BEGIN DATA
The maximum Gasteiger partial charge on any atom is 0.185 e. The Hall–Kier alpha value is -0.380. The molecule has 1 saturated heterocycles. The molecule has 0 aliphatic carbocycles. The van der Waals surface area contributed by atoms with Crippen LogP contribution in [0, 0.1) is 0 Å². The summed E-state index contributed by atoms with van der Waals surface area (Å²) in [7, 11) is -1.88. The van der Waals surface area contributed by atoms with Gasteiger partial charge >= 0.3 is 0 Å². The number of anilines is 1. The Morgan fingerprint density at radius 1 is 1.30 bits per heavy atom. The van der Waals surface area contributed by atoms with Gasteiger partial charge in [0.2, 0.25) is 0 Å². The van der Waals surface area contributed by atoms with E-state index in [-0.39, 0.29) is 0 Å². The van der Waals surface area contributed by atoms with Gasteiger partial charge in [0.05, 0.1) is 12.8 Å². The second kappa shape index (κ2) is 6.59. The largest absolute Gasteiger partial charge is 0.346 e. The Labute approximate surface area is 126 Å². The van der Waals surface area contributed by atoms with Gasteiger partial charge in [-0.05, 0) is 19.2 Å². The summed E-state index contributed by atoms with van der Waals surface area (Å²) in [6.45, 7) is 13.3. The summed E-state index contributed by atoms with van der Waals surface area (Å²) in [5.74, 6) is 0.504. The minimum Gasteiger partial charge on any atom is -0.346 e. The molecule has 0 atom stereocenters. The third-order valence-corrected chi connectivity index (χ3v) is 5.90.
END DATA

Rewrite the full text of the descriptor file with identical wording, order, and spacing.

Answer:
The maximum Gasteiger partial charge on any atom is 0.185 e. The Hall–Kier alpha value is -0.380. The molecule has 1 saturated heterocycles. The molecule has 0 aliphatic carbocycles. The van der Waals surface area contributed by atoms with Crippen LogP contribution in [0, 0.1) is 0 Å². The summed E-state index contributed by atoms with van der Waals surface area (Å²) in [7, 11) is -1.88. The van der Waals surface area contributed by atoms with Gasteiger partial charge >= 0.3 is 0 Å². The number of anilines is 1. The Morgan fingerprint density at radius 1 is 1.30 bits per heavy atom. The van der Waals surface area contributed by atoms with Gasteiger partial charge in [0.2, 0.25) is 0 Å². The van der Waals surface area contributed by atoms with E-state index in [-0.39, 0.29) is 0 Å². The van der Waals surface area contributed by atoms with Gasteiger partial charge in [0.05, 0.1) is 12.8 Å². The second kappa shape index (κ2) is 6.59. The largest absolute Gasteiger partial charge is 0.346 e. The Labute approximate surface area is 126 Å². The van der Waals surface area contributed by atoms with Gasteiger partial charge in [-0.05, 0) is 19.2 Å². The summed E-state index contributed by atoms with van der Waals surface area (Å²) in [6.45, 7) is 13.3. The summed E-state index contributed by atoms with van der Waals surface area (Å²) in [5.74, 6) is 0.504. The minimum Gasteiger partial charge on any atom is -0.346 e. The molecule has 0 atom stereocenters. The third-order valence-corrected chi connectivity index (χ3v) is 5.90.